A Quick Update

In 2010, we moved back to the small town in Colorado that I never stopped missing while we lived in Mexico. Now I sometimes miss Mexico, but I wouldn't travel as freely as we did when we were there, camping out in remote areas and so forth.

Mexico today is in a period of change, and in many ways it is more dangerous now. That said, I have plenty of American friends who still live there very happily, just taking a few more precautions than they did in the past.

Just to say!

Rosana

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In Xico, we considered the rest of our trip. Would we continue past Xalapa up into the central high plains of Mexico and make our way north, or did we want to go back to the Veracruz coast and explore the Yucatan? It was the midpoint of our time; we still had about a month.

After comparing our thoughts and intuitions, the high plains won out. So the next morning we set out to brave Xalapa once again. We wanted to see the Anthropology Museum and then take the road up into the mountains to the west.

We were more confident in approaching Xalapa this time. People in Xico had explained how at the big intersection, we would stay to the left and that would put us on a main road that would go right near the museum. Both of us were good at reading maps, and Kelly had an excellent sense of direction. Although we had already been lost several times in Mexico, we almost never got lost at home.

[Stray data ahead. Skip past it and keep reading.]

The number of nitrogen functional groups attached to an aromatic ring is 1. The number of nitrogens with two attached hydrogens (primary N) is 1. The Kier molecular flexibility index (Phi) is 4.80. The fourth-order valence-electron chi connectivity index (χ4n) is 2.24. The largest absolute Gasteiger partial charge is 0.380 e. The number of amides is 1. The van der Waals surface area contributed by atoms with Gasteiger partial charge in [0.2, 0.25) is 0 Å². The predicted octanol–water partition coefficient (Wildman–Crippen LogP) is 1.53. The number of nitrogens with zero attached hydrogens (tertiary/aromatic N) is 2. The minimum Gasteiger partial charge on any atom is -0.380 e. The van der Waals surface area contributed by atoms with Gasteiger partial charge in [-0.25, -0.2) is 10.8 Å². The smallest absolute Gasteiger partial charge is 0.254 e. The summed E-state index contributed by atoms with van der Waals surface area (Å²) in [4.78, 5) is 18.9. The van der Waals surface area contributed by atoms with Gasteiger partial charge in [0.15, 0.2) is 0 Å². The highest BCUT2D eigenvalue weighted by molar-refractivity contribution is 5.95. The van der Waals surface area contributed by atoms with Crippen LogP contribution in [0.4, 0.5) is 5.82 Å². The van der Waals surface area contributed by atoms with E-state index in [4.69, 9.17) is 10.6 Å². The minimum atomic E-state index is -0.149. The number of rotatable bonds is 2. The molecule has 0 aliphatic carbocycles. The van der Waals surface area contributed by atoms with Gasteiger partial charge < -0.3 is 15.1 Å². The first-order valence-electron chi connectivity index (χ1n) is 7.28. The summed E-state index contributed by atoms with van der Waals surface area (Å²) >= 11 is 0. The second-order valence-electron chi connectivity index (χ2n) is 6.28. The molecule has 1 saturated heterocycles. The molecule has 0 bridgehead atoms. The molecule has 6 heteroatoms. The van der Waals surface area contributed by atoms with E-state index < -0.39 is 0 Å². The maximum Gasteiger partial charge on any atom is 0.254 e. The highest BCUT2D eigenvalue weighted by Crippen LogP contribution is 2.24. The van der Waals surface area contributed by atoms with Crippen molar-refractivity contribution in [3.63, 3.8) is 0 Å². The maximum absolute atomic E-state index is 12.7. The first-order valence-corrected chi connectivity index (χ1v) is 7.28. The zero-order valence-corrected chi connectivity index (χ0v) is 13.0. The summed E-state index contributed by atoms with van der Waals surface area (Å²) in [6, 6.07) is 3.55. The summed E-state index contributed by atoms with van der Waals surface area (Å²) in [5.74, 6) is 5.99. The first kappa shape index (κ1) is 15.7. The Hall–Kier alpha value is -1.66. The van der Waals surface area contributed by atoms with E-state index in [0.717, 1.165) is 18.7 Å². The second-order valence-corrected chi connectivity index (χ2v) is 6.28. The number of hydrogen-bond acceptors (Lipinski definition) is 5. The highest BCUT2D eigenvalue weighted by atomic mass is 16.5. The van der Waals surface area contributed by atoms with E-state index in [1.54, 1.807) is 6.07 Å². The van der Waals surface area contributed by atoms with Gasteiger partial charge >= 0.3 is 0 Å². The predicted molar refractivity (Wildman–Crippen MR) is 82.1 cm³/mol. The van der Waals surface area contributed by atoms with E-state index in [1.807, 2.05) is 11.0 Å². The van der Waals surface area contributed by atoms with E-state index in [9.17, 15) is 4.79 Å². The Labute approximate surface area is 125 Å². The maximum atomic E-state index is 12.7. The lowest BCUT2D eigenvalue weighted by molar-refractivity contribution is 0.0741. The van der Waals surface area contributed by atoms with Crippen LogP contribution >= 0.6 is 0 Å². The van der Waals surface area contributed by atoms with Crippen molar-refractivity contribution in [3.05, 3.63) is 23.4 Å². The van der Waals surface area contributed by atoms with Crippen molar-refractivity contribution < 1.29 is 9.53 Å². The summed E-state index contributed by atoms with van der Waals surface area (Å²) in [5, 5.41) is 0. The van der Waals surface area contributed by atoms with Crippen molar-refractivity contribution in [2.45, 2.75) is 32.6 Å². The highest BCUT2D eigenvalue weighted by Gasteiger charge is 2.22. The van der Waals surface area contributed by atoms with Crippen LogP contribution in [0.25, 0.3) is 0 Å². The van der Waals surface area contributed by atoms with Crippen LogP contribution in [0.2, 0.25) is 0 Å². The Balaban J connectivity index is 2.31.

But when we got to that intersection, there was a line of rocks across the road we were supposed to take, and a detour sign that pointed us right toward downtown. We did our best to find that main left road a little further away, but soon we were once again cruising the hilly neighborhoods of Xalapa. This was at least a very pretty area, but when Kelly plunged down a hill so steep that it again reminded me of San Francisco, I had a brief but intense moment of wishing the trip were over.

“Let’s find a taxi and hire the driver to lead us to the museum,” I suggested. Kelly thought that was a good idea, and almost immediately a taxi appeared. The driver agreed and led us through a maze of neighborhood streets, doing very well at keeping us with him. When he took us onto major streets, Kelly had to drive Mexican-style to keep too many other vehicles from coming between us.

I felt like there was an invisible tow line between the taxi and us. It was the first time I had truly enjoyed zipping through Mexican traffic. Kelly couldn’t believe it as I exclaimed “Wheeee!”

We paid the driver, and he proposed that we hire him to keep an eye on our motorhome while we toured the museum, and then he could guide us, as before, out of town and onto the highway we needed. Kelly thought we could find that highway pretty easily, so he wasn’t interested. As a result, the driver lowered the price until it was about half what he had suggested at first.

At that point, I thought I’d like to do it – he had done a very good job of guiding us, and I was less convinced than Kelly that getting out of town would be a piece of cake. Besides, we would be having brunch in Cando after seeing the museum, and I thought it would be fun to chat with a local. So a deal was struck.

Olmec head in Xalapa museum

Looked like a smile to me. Why not? Modern Mexicans usually have a smile going.

[Next: more in the Xalapa museum, and brunch with our taxi driver]

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